One of the most contentious issues that surfaces in divorce cases involves the division of marital assets. The assets to divide include the family home, furniture, cars, and jointly-owned property. It also includes bank accounts, retirement accounts, and interests in businesses. Dividing these assets often proves problematic for several reasons, many of which we’ll explore below.
Divorcing couples that are unable to agree on how their marital property should be divided may need to opt for mediation or arbitration. Both processes can produce a settlement agreement the spouses feel is fair. In cases where one or both parties are unwilling to compromise, the case may end up in court, which substantially increases costs.
Throughout each of the three scenarios above – i.e. mediation, arbitration, or litigation – it is imperative to have the guidance of an experienced divorce attorney. He or she can advise you and ensure your rights are protected as you decide how to divide your property. Below, we’ll cover the main assets involved in a typical divorce settlement negotiation.
The Family Home
When couples file for divorce, they must decide what to do with their home. There are numerous ways to approach this issue. For example, the couple may decide to sell their residence and split the proceeds evenly (after paying off the remaining mortgage).
Another option is to allow one spouse to keep the house. This can be done in several ways. For example, the party that keeps the home may agree to relinquish control of other assets equal to the value of his or her portion of the house. Alternatively, he or she can simply buy out the other party.
If the couple disagrees on how the family home should be divided, a divorce court judge can decide for them. Here, a number of factors may be taken into account. If the couple has a child, the spouse awarded legal custody of that child may be allowed to stay in the home. Or, if the property was owned by one spouse’s family long before the couple married, the judge may give ownership of the house to that spouse.
Couples that own a business will need to decide whether to sell it, allow one party to buy out the other, or to continue working together. The latter option is seldom feasible since it entails spending considerable time together on the business. Ex-spouses may find the situation to be uncomfortable and stressful.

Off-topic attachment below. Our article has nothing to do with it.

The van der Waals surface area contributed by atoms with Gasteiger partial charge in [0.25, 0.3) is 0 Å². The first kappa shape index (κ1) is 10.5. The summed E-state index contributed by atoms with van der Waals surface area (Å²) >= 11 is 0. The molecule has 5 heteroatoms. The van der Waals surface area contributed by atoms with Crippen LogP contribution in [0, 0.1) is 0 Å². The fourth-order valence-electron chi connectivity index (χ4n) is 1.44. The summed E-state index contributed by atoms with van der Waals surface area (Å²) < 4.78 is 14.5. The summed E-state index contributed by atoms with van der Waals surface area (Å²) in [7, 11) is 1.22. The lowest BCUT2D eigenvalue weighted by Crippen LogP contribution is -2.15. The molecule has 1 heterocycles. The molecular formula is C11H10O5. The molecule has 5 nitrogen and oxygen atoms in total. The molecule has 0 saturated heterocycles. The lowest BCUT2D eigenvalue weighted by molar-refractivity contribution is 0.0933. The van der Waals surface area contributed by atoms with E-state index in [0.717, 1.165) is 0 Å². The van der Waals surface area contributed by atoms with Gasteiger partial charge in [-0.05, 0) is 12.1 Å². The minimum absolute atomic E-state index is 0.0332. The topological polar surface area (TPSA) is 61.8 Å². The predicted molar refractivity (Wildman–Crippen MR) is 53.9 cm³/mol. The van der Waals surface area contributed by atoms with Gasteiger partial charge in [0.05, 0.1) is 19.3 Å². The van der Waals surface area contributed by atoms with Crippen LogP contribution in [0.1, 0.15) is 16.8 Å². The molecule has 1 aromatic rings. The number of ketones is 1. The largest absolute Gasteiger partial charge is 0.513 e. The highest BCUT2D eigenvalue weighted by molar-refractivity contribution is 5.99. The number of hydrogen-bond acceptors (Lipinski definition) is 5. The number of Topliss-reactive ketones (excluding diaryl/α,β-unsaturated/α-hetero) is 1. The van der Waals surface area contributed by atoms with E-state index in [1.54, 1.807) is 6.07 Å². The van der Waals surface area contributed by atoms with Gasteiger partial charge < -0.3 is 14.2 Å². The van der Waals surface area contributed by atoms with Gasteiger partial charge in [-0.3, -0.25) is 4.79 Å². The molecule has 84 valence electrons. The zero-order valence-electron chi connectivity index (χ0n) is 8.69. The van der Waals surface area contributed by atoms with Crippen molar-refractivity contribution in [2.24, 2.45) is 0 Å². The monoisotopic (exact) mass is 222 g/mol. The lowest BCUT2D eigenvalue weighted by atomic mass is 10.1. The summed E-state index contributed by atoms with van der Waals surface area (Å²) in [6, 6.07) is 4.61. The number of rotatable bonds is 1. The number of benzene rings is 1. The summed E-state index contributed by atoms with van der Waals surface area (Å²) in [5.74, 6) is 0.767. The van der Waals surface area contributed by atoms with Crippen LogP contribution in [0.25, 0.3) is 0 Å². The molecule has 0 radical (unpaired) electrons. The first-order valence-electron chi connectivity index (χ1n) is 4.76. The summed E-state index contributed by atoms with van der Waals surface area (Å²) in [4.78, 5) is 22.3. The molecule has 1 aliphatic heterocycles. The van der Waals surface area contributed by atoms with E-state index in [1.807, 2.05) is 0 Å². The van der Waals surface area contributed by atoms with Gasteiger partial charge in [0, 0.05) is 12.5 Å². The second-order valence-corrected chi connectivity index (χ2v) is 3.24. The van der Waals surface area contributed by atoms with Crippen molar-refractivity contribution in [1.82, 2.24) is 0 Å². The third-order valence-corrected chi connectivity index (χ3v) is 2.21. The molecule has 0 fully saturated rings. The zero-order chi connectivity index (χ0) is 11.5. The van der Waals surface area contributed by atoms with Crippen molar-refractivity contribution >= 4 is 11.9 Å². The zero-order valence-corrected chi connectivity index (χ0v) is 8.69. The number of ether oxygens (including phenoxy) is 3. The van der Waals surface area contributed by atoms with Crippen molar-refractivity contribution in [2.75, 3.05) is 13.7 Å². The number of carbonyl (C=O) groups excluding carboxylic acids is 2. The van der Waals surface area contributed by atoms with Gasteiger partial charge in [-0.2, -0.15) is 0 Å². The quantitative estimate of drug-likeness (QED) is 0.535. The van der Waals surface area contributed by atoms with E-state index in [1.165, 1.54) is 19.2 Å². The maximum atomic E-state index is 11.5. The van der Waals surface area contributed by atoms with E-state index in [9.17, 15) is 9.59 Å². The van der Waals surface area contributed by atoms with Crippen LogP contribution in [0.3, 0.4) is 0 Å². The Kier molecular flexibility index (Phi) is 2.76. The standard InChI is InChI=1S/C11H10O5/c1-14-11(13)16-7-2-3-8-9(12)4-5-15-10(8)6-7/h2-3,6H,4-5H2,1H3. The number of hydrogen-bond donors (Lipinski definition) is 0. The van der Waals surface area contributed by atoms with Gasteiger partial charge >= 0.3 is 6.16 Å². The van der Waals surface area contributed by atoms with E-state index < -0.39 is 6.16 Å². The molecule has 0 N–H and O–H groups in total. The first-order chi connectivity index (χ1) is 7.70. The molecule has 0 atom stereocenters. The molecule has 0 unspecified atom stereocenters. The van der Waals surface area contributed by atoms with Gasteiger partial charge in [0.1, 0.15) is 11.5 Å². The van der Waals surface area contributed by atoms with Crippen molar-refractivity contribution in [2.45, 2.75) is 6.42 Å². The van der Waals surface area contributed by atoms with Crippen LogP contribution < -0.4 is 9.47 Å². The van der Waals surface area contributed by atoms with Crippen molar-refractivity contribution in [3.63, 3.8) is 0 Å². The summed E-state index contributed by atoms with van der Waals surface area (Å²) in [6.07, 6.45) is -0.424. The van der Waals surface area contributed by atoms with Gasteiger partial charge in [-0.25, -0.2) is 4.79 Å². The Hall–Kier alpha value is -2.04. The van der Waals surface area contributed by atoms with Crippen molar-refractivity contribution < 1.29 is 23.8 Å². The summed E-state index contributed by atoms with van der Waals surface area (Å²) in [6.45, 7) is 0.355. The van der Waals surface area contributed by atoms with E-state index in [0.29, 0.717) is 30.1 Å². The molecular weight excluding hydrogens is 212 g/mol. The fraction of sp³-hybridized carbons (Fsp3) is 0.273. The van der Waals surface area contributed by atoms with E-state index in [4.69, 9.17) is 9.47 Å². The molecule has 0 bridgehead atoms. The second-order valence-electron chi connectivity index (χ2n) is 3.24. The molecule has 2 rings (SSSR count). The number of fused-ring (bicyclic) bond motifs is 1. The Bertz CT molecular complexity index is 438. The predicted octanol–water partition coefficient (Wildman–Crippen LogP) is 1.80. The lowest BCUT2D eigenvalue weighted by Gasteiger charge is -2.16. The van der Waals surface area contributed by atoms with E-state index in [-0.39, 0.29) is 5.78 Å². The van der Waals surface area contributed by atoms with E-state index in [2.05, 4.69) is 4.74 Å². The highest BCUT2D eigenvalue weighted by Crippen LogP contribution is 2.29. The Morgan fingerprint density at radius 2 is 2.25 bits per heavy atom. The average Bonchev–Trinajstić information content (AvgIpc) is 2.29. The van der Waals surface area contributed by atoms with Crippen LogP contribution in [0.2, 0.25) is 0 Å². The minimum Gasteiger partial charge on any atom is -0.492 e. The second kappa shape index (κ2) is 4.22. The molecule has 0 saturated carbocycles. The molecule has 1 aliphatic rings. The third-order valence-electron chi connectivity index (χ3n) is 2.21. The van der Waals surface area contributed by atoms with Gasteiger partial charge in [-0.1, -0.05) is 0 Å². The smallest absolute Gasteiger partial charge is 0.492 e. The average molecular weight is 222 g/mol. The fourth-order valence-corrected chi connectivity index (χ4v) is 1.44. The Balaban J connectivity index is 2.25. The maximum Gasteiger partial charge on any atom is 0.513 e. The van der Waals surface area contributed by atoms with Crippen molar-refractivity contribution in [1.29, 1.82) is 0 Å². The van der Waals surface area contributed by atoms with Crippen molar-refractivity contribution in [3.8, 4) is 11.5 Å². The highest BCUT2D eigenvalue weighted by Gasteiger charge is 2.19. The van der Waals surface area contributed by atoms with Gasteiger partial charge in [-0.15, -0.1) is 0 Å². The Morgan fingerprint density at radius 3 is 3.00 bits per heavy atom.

A buyout allows the business to continue running while remaining in the hands of at least one of the owners. This is a good option if the business is successful. In the event that neither spouse has sufficient funds to buy out the other with a lump-sum payment, an arrangement can be negotiated based on future revenues. For example, one spouse could own and run the business while the other would receive a portion of the monthly profit until a predefined amount has been reached.
The last option is to sell the business. This is the best approach if neither spouse is willing or able to buy out the other, and no other arrangement can be negotiated between them. Unfortunately, it also means getting rid of a potentially-profitable enterprise.
Accounts held by both spouses at banks and other financial institutions should be included in the divorce settlement agreement. This includes checking and savings accounts as well as credit card accounts. Jointly-held bank accounts must be liquidated and split between the spouses (the ratio of the split will vary per each couple’s settlement). One option is to place the funds into an escrow account with the intention of releasing them after the divorce has been made final.
Credit card accounts on which both parties are named should be closed immediately after the couple files for divorce. This prevents one spouse from running up the balances, which can have an adverse effect on the other spouse’s finances. The balances should then be split between the two parties.
Many couples have safe deposit boxes in which cash or valuables are stored. These boxes should be frozen at the time a divorce petition is filed. Otherwise, one of the spouses may be tempted to remove the contents.
IRAs, 401(K)s, And Other Retirement Accounts
Retirement accounts are also considered for distribution in settlement negotiations. Such accounts include IRAs, 401Ks, 403Bs, and pensions. Retirement assets are often split between the divorcing spouses. Under normal circumstances, such a split would require liquidating some or all of the account’s holdings. This in turn would create a taxable event. In order to avoid such an event, one party can obtain a Qualified Domestic Relations Order (QDRO).
As with other financial accounts, it is important to freeze retirement assets as soon as a petition for divorce has been filed. Doing so protects both parties.
Property division during a divorce can be a complex issue, especially if the divorcing couple has many types of assets to divide between them. Having said that, if both parties are committed to negotiating a fair settlement, dividing their marital assets should present few problems.